The nation's insurance commissioners agreed Sunday that Metropolitan Life Insurance Co. should pay a record $20-million in fines for misleading customers nationwide in order to sell them life insurance.
At least $12.5-million of that should come in cash fines paid to virtually every state in the union, members of the National Association of Insurance Commissioners (NAIC) agreed. How the remainder will be paid is still being discussed.
The fines would be on top of as much as $76-million in refunds MetLife should have to pay to customers nationwide who may have been deceived into buying high-commission whole life insurance policies they were told were more lucrative retirement savings plans, the commissioners agreed.
"I think if you asked any of us what they thought, they would say what the company did was a totally unacceptable, horrendous act that hurt people who worked hard for their money and cared about their retirement," said Florida Insurance Commissioner Tom Gallagher.
Gallagher chairs a multistate panel of insurance regulators investigating MetLife. He formally proposed the $20-million fine at a NAIC meeting in Denver on Sunday, after presenting the findings of a five-month investigation into MetLife's sales practices. Gallagher had notified some members of the multistate panel of his fine proposal late last week.
The fines would be split between the states, based upon how many MetLife customers were illegally solicited.
As proposed, MetLife would pay Florida $2.2-million in fines _ the largest amount ever by an insurance company _ for misleading at least some of an estimated 10,172 MetLife whole life insurance policyholders. Florida would get the biggest settlement of any state. The money would eventually end up in the state's general revenue fund.
MetLife has not agreed to the settlement. Officials from the New York-based insurance company _ the nation's biggest in terms of outstanding policies _ are expected to meet with NAIC members today to discuss it.
In New York, MetLife spokesman Charles Sahner said Sunday the company thinks that $20-million is excessive, since it has offered refunds to any customer who was improperly solicited, and since it reorganized its management and fired managers involved with the illegal sales.
"We're going to study this proposal," Sahner said. "We want this thing to be resolved as quickly as possible."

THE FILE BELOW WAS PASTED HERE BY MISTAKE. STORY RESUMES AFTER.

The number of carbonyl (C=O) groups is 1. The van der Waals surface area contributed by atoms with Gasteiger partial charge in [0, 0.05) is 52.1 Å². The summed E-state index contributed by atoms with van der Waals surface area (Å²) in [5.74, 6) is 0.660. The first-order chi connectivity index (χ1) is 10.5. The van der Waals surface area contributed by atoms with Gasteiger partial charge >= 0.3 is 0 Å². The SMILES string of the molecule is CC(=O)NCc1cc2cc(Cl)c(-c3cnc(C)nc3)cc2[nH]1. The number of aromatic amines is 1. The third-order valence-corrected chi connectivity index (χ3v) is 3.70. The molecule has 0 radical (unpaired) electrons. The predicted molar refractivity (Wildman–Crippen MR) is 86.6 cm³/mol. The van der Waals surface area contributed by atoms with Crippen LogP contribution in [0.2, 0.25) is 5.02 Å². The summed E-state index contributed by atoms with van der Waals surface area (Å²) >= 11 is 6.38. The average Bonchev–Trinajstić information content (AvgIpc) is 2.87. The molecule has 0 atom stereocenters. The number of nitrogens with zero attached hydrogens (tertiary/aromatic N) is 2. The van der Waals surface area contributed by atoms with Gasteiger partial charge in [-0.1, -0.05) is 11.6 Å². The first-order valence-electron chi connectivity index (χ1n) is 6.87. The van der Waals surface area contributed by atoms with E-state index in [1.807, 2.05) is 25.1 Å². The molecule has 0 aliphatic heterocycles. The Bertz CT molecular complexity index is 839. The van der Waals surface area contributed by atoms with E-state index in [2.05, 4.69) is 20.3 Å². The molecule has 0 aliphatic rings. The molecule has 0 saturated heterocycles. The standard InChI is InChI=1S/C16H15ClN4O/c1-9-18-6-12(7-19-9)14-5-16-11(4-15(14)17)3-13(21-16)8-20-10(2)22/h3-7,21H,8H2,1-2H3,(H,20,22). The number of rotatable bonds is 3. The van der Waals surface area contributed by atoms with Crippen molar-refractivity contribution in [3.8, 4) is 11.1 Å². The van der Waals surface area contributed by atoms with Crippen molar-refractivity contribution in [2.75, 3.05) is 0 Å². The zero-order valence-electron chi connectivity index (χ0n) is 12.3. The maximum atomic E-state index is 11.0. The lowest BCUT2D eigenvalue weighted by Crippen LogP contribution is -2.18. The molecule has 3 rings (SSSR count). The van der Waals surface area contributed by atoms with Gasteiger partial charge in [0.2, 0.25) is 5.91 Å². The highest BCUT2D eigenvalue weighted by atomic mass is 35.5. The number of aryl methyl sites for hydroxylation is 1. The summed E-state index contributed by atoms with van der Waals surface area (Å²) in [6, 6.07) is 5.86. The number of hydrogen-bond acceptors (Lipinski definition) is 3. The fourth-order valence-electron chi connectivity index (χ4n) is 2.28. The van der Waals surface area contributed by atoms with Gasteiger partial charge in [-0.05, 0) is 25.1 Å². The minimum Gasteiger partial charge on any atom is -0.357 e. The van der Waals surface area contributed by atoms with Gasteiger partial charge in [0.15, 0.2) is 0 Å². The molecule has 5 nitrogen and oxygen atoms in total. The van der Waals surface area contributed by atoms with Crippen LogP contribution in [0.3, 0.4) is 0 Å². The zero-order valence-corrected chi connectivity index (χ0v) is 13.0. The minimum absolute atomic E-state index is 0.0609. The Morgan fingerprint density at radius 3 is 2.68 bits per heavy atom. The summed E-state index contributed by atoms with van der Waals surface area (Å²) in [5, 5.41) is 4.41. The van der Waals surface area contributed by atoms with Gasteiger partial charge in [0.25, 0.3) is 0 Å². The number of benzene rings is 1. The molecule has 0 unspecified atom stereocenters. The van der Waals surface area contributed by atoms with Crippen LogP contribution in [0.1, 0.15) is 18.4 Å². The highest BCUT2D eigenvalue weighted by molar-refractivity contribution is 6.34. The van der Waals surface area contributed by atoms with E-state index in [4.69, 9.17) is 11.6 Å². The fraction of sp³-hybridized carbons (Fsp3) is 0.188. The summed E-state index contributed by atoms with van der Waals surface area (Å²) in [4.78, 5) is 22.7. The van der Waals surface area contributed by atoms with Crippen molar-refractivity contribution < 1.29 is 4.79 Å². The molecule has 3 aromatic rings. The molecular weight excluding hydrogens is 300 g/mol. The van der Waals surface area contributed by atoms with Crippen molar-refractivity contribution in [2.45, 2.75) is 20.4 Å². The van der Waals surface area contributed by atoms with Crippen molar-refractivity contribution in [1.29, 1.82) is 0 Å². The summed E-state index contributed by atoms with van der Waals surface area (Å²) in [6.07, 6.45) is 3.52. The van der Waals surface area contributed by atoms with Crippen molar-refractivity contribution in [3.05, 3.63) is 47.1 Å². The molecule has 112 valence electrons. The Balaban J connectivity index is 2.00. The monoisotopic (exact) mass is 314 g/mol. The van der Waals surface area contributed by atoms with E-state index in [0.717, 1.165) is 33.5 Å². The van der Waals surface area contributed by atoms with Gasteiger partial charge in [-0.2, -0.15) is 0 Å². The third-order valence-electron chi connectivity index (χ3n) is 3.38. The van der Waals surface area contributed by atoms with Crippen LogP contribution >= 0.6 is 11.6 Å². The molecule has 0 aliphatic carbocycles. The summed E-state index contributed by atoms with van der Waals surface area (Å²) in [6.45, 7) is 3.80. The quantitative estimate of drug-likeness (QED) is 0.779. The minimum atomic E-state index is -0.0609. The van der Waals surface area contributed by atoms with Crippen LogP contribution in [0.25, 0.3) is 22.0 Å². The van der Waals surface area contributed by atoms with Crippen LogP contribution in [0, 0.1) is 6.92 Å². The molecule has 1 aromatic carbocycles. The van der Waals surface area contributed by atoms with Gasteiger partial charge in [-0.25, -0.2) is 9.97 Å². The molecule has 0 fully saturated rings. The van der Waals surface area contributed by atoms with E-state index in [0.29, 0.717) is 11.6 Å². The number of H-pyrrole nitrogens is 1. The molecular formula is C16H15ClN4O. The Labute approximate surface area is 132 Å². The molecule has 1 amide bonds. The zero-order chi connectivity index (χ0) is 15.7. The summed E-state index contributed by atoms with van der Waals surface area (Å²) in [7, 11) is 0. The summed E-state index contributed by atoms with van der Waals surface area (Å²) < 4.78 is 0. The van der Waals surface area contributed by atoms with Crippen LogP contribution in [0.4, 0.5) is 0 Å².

If MetLife doesn't agree to the fines, states could individually levy fines against the company. Those fines could easily top $20-million, Gallagher warned.
Like other states, Florida also is planning other penalties against MetLife employees involved in the scandal, which has shaken the entire insurance industry.
Gallagher said he plans to discipline MetLife sales agents in Florida beginning later this week for using deceptive sales practices. On Sunday, he declined to say how many agents might be censured, or how.
Florida began independently investigating MetLife in August. The state's investigation originally surrounded MetLife's Southeast regional office in Tampa.
In the Tampa office's sales division, salespeople traveled nationwide, deceptively selling life insurance mainly to nurses and other health care professionals, the investigative report released Sunday confirmed.
The salespeople seldom told customers what they were buying was life insurance, saying instead that it was a retirement savings plan that offered good liquidity and high interest rates.
MetLife managers knew about the deceptive practices for some time, according to the investigative report, but did little about them.
Whole life insurance is generally considered a poor retirement investment and is designed largely for the beneficiaries of a policyholder after the policyholders' death. If a whole life policy is "cashed out" in its early years, an investor can lose all of the money he or she has put into it.
"You can cut what this is all about down to four words," Gallagher said Sunday.
"Truth in life insurance."